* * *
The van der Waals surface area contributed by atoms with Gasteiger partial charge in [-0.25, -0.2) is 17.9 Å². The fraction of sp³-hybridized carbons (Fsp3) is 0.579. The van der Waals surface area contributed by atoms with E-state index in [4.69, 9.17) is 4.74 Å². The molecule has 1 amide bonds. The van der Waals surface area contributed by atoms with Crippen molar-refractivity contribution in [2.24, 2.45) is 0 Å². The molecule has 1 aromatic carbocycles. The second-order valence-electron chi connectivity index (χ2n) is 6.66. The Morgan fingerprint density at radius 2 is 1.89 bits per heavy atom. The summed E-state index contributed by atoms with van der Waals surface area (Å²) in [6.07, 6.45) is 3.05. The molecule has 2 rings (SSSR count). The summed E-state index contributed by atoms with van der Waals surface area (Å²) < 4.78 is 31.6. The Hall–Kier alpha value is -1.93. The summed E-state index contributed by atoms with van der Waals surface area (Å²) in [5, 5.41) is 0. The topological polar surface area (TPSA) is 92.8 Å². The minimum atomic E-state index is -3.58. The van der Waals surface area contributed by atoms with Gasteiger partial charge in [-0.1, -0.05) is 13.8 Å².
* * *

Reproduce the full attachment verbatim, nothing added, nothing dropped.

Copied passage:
The van der Waals surface area contributed by atoms with Gasteiger partial charge in [-0.25, -0.2) is 17.9 Å². The fraction of sp³-hybridized carbons (Fsp3) is 0.579. The van der Waals surface area contributed by atoms with E-state index in [4.69, 9.17) is 4.74 Å². The molecule has 1 amide bonds. The van der Waals surface area contributed by atoms with Crippen molar-refractivity contribution in [2.24, 2.45) is 0 Å². The molecule has 1 aromatic carbocycles. The second-order valence-electron chi connectivity index (χ2n) is 6.66. The Morgan fingerprint density at radius 2 is 1.89 bits per heavy atom. The summed E-state index contributed by atoms with van der Waals surface area (Å²) in [6.07, 6.45) is 3.05. The molecule has 2 rings (SSSR count). The summed E-state index contributed by atoms with van der Waals surface area (Å²) < 4.78 is 31.6. The Hall–Kier alpha value is -1.93. The summed E-state index contributed by atoms with van der Waals surface area (Å²) in [5, 5.41) is 0. The topological polar surface area (TPSA) is 92.8 Å². The minimum atomic E-state index is -3.58. The van der Waals surface area contributed by atoms with Gasteiger partial charge in [-0.1, -0.05) is 13.8 Å².